# Lebesgue measure of Cantor type set

I'm learning about Measure Theory and need some help with this problem:

Let $0 < \alpha < 1$. We construct a set $C_\alpha$ (Cantor type) as follows: In the first step we remove from the interval $[0, 1]$ a "middle" open interval of length $(1 - \alpha)3^{-1}$. In the nth step we remove $2^{n-1}$ open intervals of length $(1 - \alpha)3^{-n}$. Find the Lebesgue measure of $C_\alpha$.

My work and thoughts:

If we remove the set $C_\alpha$ from the close interval $[0, 1]$ we are left with the union of pairwise disjoint intervals. In more traditionally formulaic notation, we can write:

$$[0, 1] \setminus C_\alpha = E_1 \cup E_2 \cup E_3 \cup \ldots$$

Therefore, taking the Lebesgue measure on both side of the preivous equality we get:

$$\mu \left([0, 1] \setminus C_\alpha \right) = \mu \left( \bigcup_{n=1}^{+\infty} E_n \right) = \sum_{n = 1}^{+\infty} \mu(E_n).$$

I need to find a way to express $\mu(E_n)$ and calculate the above series. If I can do so then the result is immediate since:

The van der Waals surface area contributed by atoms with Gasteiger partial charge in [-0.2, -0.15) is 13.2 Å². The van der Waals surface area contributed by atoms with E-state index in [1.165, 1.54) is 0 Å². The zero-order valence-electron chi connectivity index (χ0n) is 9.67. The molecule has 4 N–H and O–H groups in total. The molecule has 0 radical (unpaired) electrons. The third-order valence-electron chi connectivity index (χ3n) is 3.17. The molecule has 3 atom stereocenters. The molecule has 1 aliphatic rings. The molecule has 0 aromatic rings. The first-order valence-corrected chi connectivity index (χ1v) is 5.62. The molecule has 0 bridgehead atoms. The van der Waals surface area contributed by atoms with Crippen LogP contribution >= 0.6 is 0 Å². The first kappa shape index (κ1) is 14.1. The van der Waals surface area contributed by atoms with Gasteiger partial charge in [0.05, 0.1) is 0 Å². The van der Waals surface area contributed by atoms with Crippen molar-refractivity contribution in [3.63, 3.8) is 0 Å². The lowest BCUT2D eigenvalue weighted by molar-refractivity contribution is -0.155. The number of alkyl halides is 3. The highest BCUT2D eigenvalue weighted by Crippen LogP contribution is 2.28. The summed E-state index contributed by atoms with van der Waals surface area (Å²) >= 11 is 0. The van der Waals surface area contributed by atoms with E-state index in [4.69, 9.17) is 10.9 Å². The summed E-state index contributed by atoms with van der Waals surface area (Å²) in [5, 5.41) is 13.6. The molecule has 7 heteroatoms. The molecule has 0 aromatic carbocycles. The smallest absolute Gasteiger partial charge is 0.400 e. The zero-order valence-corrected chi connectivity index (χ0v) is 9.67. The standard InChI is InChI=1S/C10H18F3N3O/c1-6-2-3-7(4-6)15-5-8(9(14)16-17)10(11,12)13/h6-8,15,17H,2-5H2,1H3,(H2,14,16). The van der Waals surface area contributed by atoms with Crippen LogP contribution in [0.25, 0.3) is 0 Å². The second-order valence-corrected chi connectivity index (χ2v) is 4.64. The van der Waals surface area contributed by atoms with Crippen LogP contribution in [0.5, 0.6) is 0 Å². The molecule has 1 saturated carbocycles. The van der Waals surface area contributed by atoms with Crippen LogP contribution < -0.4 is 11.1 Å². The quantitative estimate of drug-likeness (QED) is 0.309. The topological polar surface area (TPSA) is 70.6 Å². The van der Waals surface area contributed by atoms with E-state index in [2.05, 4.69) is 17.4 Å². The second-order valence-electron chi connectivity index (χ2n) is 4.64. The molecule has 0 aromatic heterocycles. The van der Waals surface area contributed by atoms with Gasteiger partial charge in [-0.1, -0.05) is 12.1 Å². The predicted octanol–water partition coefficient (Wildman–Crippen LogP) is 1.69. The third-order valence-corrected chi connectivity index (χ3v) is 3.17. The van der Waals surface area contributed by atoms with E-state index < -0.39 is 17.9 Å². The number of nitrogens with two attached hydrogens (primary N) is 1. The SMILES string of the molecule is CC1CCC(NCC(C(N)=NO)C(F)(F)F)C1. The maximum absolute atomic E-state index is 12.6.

$$\mu(C_\alpha) = \mu([0, 1]) - \mu([0, 1]\setminus C_\alpha)$$

where $\mu([0, 1]) = 1$.

• What's your $C_\alpha$? The remaining part? If not misunderstanding I think $\mu(E_n)$ is trivially $\frac12(1-\alpha)(2/3)^n$.
– Vim
Mar 1, 2016 at 16:01
• Since $C_\alpha$ is a Cantor type set I made the assumption that it is the remaining part. The problem doesn't say anything else. Mar 1, 2016 at 16:05

As to the way you construct $C_\alpha$, if you denote by $E_n$ (hopefully I'm not misinterpreting it) the removed part during the $n$th step, then clearly $$\mu(E_n)=\frac12(1-\alpha)\left(\frac23\right)^n$$ Hence $$\mu(C_\alpha)=\mu([0,1]\setminus\cup E_n)=1-\sum\mu(E_n)=1-(1-\alpha)=\alpha$$
• You are correct about the expression of $\mu(E_n)$. Taking the infinite sum it just comes down to calculating the geometric series. Thank you for your help, much appreciated. Mar 1, 2016 at 16:20